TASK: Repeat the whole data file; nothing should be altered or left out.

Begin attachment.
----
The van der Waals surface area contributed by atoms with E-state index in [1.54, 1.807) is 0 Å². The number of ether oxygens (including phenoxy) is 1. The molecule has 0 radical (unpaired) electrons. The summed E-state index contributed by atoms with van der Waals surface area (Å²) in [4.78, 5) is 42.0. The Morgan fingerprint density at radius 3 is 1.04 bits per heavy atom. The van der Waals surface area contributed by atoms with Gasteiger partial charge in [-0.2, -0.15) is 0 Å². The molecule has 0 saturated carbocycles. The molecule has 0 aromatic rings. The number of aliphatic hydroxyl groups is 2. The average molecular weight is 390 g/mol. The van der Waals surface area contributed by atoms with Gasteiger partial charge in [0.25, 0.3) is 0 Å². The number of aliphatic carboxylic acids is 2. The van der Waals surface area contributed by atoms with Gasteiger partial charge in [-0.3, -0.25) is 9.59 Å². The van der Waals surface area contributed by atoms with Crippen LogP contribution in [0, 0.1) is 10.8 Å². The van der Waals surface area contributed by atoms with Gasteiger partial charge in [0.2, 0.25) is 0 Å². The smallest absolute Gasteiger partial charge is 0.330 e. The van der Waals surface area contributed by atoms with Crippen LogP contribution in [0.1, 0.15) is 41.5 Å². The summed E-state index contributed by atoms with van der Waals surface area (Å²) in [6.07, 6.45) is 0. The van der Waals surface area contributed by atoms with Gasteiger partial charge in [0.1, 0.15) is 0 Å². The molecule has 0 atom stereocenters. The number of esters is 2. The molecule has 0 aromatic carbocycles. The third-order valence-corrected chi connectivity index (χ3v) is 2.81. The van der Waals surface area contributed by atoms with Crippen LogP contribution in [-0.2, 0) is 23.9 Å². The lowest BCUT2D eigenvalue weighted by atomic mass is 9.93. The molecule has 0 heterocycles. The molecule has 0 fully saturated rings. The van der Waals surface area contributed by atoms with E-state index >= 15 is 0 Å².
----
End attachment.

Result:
The van der Waals surface area contributed by atoms with E-state index in [1.54, 1.807) is 0 Å². The number of ether oxygens (including phenoxy) is 1. The molecule has 0 radical (unpaired) electrons. The summed E-state index contributed by atoms with van der Waals surface area (Å²) in [4.78, 5) is 42.0. The Morgan fingerprint density at radius 3 is 1.04 bits per heavy atom. The van der Waals surface area contributed by atoms with Gasteiger partial charge in [-0.2, -0.15) is 0 Å². The molecule has 0 saturated carbocycles. The molecule has 0 aromatic rings. The number of aliphatic hydroxyl groups is 2. The average molecular weight is 390 g/mol. The van der Waals surface area contributed by atoms with Gasteiger partial charge in [0.25, 0.3) is 0 Å². The number of aliphatic carboxylic acids is 2. The van der Waals surface area contributed by atoms with Gasteiger partial charge in [-0.3, -0.25) is 9.59 Å². The van der Waals surface area contributed by atoms with Crippen LogP contribution in [0, 0.1) is 10.8 Å². The van der Waals surface area contributed by atoms with Gasteiger partial charge in [0.2, 0.25) is 0 Å². The smallest absolute Gasteiger partial charge is 0.330 e. The van der Waals surface area contributed by atoms with Crippen LogP contribution in [0.1, 0.15) is 41.5 Å². The summed E-state index contributed by atoms with van der Waals surface area (Å²) in [6.07, 6.45) is 0. The van der Waals surface area contributed by atoms with Gasteiger partial charge in [0.1, 0.15) is 0 Å². The molecule has 0 atom stereocenters. The number of esters is 2. The molecule has 0 aromatic carbocycles. The third-order valence-corrected chi connectivity index (χ3v) is 2.81. The van der Waals surface area contributed by atoms with Crippen LogP contribution in [-0.2, 0) is 23.9 Å². The lowest BCUT2D eigenvalue weighted by atomic mass is 9.93. The molecule has 0 heterocycles. The molecule has 0 fully saturated rings. The van der Waals surface area contributed by atoms with E-state index >= 15 is 0 Å².